Upekkhā (舍) is equanimity and balance. We know this samsāra world is imperfect and unsatisfactory. It’s always complicated and difficult to find the right way to do the right thing without certain cost or hurt to some part. That’s why we always proceed with prudence and justice in mind. We try to be fair and just when dealing with people. Upekkhā is associated with wisdom to be able to know when it’s time to do something and when there is nothing that can be done. This can prevent from compassion fatigue. Upekkhā is an art to find and preserve equanimity in the midst of conflict with the guidance and source of inspiration of wisdom. Balance is maintained between the inner spiritual state and one’s external life with the knowledge of how kamma works behind. Upekkhā is a state of composure and emotional balance in the face of the fluctuations of worldly fortune. It is evenness of mind, unshakeable freedom of mind, a state of inner equipoise that cannot be upset by gain and loss, praise and blame, honor and dishonor, pleasure and pain.

“Then, Kālāmas, that noble disciple – devoid of covetousness, devoid of ill will, unconfused, clearly comprehending, ever mindful – dwells pervading one quarter with a mind imbued with loving-kindness, likewise the second quarter, the third and the fourth. Thus above, below, across and everywhere, and to all as to himself, he dwells pervading the entire world with a mind imbued with loving-kindness, vast, exalted, measureless, without hostility and without ill will.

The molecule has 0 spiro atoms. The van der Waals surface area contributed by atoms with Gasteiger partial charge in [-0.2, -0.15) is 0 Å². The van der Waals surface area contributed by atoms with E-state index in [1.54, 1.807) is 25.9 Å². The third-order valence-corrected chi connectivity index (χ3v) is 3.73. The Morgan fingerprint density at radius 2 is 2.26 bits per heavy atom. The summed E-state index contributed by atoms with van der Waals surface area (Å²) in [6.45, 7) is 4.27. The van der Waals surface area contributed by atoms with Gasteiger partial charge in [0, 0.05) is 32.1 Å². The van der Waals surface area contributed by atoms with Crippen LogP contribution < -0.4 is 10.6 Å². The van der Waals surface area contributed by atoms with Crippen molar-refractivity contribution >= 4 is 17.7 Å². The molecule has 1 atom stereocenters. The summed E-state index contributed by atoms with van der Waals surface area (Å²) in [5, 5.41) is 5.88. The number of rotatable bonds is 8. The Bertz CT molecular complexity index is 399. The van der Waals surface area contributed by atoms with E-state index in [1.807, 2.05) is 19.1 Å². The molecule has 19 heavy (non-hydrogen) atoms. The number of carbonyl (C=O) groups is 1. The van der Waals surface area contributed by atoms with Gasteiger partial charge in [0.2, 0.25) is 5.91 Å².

“He dwells pervading one quarter with a mind imbued with compassion … with altruistic joy … with equanimity, likewise the second quarter, the third and the fourth. Thus above, below, across and everywhere, and to all as to himself, he dwells pervading the entire world with a mind imbued with equanimity, vast, exalted, measureless, without hostility and without ill will.
“When, Kālāmas, this noble disciple has thus made his mind free of enmity, free of ill will, uncorrupted and pure, he has won four assurances in this very life.
“The first assurance he has won is this: ‘If there is another world, and if good and bad deeds bear fruit and yield results, it is possible that with the breakup of the body, after death, I shall arise in a good destination, in a heavenly world.’
“The second assurance he has won is this: ‘If there is no other world, and if good and bad deeds do not bear fruit and yield results, still right here, in this very life, I live happily, free of enmity and ill will.
“The third assurance he has won is this: ‘Suppose evil befalls the evil-doer. Then, as I do not intend evil for anyone, how can suffering afflict me, one who does no evil deed?’
“The fourth assurance he has won is this: ‘Suppose evil does not befall the evil-doer. Then right here I see myself purified in both respects.’
“When, Kālāmas, this noble disciple has thus made his mind free of enmity, free of ill will, uncorrupted and pure, he has won these four assurances in this very life.” [Kalamas Sutta (AN-3.65)]